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III. The Future Glory of The Temple (2:1–9)

On the fifteenth day of the seventh month, Tishri, the Feast of Tabernacles, or Succoth began (Lev 23:39-43). This feast recalled the wilderness wanderings of Israel when God graciously provided for his people. It also celebrated the gourd and vineyard harvest, the fruits of the land for which the Conquest under Joshua's leadership was carried out. The occasion formed the background for Haggai's next address as the twenty-first of this month (2:1) was the last day of the feast.

Haggai began the message (2:3) with three rhetorical questions that collectively were designed to identify the complaints of the people. Some were grumbling that the community was not economically able to finish the temple in the same grandiose style as Solomon, who had used fine woods and gold to decorate its interior (2Ch 3:5-9).

In v. 4 Haggai exhorted three times that the leaders and people were to be strong. This exhortation is similar to the Lord's command to Joshua on the eve of the Conquest (Jos 1:6-9). Haggai intentionally drew lessons from the Feast of Tabernacles and the beginning of the Conquest to encourage the community in the work it was facing. Israel would have perished in the wilderness or failed in the invasion if God has not been with her. What guaranteed success was not the people's ability but God's presence. Similarly he was now present with them to complete their task. They possessed adequate resources, for God was among them. The temple would be rebuilt if only they did not lose the inner drive to complete the task. The question was not one of resources but one of faith.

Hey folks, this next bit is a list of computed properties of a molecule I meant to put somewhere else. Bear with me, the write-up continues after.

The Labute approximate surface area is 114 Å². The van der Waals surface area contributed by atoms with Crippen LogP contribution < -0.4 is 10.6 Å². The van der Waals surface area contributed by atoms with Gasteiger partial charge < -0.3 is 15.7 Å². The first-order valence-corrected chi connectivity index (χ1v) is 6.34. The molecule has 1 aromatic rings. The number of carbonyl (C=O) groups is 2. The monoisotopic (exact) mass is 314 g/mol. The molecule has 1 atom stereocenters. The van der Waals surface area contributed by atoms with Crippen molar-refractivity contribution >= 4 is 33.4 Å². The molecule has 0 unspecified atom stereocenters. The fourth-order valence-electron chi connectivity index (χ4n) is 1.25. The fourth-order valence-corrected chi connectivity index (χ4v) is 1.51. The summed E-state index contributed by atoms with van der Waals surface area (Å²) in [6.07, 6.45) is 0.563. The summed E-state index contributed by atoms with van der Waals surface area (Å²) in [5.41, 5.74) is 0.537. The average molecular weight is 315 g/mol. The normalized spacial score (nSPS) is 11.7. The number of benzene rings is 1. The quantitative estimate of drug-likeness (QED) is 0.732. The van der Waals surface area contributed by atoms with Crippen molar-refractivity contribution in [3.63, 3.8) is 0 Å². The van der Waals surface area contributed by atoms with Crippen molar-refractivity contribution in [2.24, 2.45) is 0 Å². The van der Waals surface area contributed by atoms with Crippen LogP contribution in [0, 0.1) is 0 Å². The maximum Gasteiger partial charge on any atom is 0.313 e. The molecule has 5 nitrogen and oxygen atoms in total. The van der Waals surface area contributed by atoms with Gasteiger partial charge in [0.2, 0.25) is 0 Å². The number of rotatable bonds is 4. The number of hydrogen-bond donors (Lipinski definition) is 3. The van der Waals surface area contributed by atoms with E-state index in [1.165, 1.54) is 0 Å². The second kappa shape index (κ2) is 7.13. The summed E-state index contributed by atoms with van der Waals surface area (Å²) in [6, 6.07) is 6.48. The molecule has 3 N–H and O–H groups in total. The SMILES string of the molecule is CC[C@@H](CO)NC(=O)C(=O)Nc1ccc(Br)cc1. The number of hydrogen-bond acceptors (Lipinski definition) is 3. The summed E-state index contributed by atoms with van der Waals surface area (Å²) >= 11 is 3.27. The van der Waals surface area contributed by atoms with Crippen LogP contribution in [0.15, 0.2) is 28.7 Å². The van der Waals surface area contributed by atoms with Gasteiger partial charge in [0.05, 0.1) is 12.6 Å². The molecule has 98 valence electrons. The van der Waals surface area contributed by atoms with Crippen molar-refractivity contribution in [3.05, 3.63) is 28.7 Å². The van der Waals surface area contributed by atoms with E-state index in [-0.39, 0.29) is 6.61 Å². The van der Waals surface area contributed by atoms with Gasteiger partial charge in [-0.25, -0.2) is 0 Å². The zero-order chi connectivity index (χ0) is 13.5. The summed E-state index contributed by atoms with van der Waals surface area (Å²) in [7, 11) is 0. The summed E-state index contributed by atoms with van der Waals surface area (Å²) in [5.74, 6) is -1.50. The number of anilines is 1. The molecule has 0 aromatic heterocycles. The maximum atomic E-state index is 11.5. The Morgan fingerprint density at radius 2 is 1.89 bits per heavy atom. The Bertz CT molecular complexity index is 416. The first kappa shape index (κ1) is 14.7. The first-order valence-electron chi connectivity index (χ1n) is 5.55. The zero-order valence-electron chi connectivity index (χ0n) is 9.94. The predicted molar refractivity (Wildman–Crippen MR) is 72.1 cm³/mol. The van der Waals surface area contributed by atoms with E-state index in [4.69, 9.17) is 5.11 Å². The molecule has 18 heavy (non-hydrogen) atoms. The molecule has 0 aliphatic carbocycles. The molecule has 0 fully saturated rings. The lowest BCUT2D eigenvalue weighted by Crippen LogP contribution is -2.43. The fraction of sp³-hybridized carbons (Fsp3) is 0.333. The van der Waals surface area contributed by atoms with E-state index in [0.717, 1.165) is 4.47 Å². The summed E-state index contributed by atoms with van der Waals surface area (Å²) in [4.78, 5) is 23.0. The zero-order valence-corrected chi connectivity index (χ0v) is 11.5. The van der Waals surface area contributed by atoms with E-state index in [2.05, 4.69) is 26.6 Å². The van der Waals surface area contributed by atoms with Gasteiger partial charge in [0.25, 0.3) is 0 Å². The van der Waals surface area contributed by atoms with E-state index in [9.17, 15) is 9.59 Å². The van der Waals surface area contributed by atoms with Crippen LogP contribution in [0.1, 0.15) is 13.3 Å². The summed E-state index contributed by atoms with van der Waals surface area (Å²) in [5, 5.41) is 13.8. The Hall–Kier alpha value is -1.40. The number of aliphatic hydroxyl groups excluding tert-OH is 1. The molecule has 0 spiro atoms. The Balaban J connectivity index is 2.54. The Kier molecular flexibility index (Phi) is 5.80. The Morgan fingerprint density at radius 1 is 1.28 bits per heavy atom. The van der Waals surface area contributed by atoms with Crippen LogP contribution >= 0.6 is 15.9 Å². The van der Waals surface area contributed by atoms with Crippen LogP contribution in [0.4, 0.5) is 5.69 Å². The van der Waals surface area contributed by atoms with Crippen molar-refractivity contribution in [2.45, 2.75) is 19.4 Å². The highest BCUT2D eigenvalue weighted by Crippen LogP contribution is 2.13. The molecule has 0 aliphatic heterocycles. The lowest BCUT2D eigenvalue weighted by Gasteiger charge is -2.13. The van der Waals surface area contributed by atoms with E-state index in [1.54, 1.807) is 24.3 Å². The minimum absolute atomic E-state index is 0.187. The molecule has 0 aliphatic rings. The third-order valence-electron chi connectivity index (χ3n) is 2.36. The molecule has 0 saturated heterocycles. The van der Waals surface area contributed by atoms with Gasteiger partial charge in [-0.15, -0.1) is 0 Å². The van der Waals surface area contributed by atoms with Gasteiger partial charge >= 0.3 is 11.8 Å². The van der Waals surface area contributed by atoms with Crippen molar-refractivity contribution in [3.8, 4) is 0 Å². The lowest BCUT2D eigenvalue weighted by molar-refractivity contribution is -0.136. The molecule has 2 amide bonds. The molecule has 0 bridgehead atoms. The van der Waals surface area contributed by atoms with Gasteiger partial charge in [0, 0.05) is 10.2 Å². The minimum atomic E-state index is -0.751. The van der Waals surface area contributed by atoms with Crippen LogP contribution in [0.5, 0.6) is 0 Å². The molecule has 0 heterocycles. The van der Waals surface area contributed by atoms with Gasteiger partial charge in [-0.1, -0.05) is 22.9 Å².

Haggai concluded his message with an appeal to the future (vv. 6-9), when the Lord Almighty will shake the whole creation. The metaphor of an earthquake is extended to describe another political upheaval similar to when Darius took the throne. In a future shaking of the nations, God will cause the wealth of the nations to flow into the temple so that it might be decorated in a manner more splendid than Solomon's. The “desire of all nations” means the precious things, or silver and gold, of the nations.

The emphasis of the passage falls on the presence of the Lord Almighty or Yahweh Seba'ot, Haggai's favorite name for God, which he uses five times in these three verses.